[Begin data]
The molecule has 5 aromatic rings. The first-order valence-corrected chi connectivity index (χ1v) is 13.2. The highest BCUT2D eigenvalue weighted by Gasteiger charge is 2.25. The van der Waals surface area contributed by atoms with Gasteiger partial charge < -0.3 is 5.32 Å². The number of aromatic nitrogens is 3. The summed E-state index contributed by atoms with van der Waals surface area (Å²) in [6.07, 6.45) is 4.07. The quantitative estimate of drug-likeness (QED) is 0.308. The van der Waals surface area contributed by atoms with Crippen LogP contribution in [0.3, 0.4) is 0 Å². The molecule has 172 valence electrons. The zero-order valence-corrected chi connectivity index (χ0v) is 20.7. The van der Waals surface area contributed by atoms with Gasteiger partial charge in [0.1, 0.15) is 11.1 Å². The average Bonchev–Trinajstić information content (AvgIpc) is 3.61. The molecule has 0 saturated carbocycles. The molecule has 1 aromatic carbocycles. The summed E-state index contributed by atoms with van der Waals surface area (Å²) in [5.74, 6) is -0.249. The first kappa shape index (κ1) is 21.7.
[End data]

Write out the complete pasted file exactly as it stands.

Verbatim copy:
The molecule has 5 aromatic rings. The first-order valence-corrected chi connectivity index (χ1v) is 13.2. The highest BCUT2D eigenvalue weighted by Gasteiger charge is 2.25. The van der Waals surface area contributed by atoms with Gasteiger partial charge < -0.3 is 5.32 Å². The number of aromatic nitrogens is 3. The summed E-state index contributed by atoms with van der Waals surface area (Å²) in [6.07, 6.45) is 4.07. The quantitative estimate of drug-likeness (QED) is 0.308. The van der Waals surface area contributed by atoms with Crippen LogP contribution in [0.3, 0.4) is 0 Å². The molecule has 172 valence electrons. The zero-order valence-corrected chi connectivity index (χ0v) is 20.7. The van der Waals surface area contributed by atoms with Gasteiger partial charge in [0.1, 0.15) is 11.1 Å². The average Bonchev–Trinajstić information content (AvgIpc) is 3.61. The molecule has 0 saturated carbocycles. The molecule has 1 aromatic carbocycles. The summed E-state index contributed by atoms with van der Waals surface area (Å²) in [5.74, 6) is -0.249. The first kappa shape index (κ1) is 21.7.